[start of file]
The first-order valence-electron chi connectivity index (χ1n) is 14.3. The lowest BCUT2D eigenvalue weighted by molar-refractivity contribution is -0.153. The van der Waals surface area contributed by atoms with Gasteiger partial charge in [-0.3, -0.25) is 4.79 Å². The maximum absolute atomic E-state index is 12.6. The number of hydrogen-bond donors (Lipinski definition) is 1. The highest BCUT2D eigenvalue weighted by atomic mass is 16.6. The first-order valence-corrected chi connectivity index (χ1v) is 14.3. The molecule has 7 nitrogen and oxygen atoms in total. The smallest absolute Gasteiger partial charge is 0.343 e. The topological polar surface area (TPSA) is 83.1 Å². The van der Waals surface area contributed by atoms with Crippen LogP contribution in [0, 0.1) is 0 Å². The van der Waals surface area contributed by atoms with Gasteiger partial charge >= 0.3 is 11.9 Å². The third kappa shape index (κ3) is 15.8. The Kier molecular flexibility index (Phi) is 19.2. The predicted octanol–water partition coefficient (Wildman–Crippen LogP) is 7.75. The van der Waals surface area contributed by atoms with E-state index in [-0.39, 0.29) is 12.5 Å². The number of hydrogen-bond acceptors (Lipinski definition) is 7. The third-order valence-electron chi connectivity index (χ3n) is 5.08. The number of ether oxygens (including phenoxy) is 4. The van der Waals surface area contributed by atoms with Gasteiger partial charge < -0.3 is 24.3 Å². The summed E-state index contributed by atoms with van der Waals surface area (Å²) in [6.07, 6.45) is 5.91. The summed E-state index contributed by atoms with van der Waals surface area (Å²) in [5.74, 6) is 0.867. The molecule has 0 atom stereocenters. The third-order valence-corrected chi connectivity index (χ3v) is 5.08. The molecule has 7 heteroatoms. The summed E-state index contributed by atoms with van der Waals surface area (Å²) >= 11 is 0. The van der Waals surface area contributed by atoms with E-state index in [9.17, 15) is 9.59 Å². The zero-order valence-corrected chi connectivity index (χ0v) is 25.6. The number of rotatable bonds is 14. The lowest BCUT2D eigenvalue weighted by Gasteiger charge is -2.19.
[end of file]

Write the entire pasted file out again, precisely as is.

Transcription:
The first-order valence-electron chi connectivity index (χ1n) is 14.3. The lowest BCUT2D eigenvalue weighted by molar-refractivity contribution is -0.153. The van der Waals surface area contributed by atoms with Gasteiger partial charge in [-0.3, -0.25) is 4.79 Å². The maximum absolute atomic E-state index is 12.6. The number of hydrogen-bond donors (Lipinski definition) is 1. The highest BCUT2D eigenvalue weighted by atomic mass is 16.6. The first-order valence-corrected chi connectivity index (χ1v) is 14.3. The molecule has 7 nitrogen and oxygen atoms in total. The smallest absolute Gasteiger partial charge is 0.343 e. The topological polar surface area (TPSA) is 83.1 Å². The van der Waals surface area contributed by atoms with Crippen LogP contribution in [0, 0.1) is 0 Å². The van der Waals surface area contributed by atoms with Gasteiger partial charge >= 0.3 is 11.9 Å². The third kappa shape index (κ3) is 15.8. The Kier molecular flexibility index (Phi) is 19.2. The predicted octanol–water partition coefficient (Wildman–Crippen LogP) is 7.75. The van der Waals surface area contributed by atoms with E-state index in [-0.39, 0.29) is 12.5 Å². The number of hydrogen-bond acceptors (Lipinski definition) is 7. The third-order valence-electron chi connectivity index (χ3n) is 5.08. The number of ether oxygens (including phenoxy) is 4. The van der Waals surface area contributed by atoms with Gasteiger partial charge < -0.3 is 24.3 Å². The summed E-state index contributed by atoms with van der Waals surface area (Å²) in [6.07, 6.45) is 5.91. The summed E-state index contributed by atoms with van der Waals surface area (Å²) in [5.74, 6) is 0.867. The molecule has 0 atom stereocenters. The third-order valence-corrected chi connectivity index (χ3v) is 5.08. The molecule has 7 heteroatoms. The summed E-state index contributed by atoms with van der Waals surface area (Å²) >= 11 is 0. The van der Waals surface area contributed by atoms with E-state index in [9.17, 15) is 9.59 Å². The zero-order valence-corrected chi connectivity index (χ0v) is 25.6. The number of rotatable bonds is 14. The lowest BCUT2D eigenvalue weighted by Gasteiger charge is -2.19.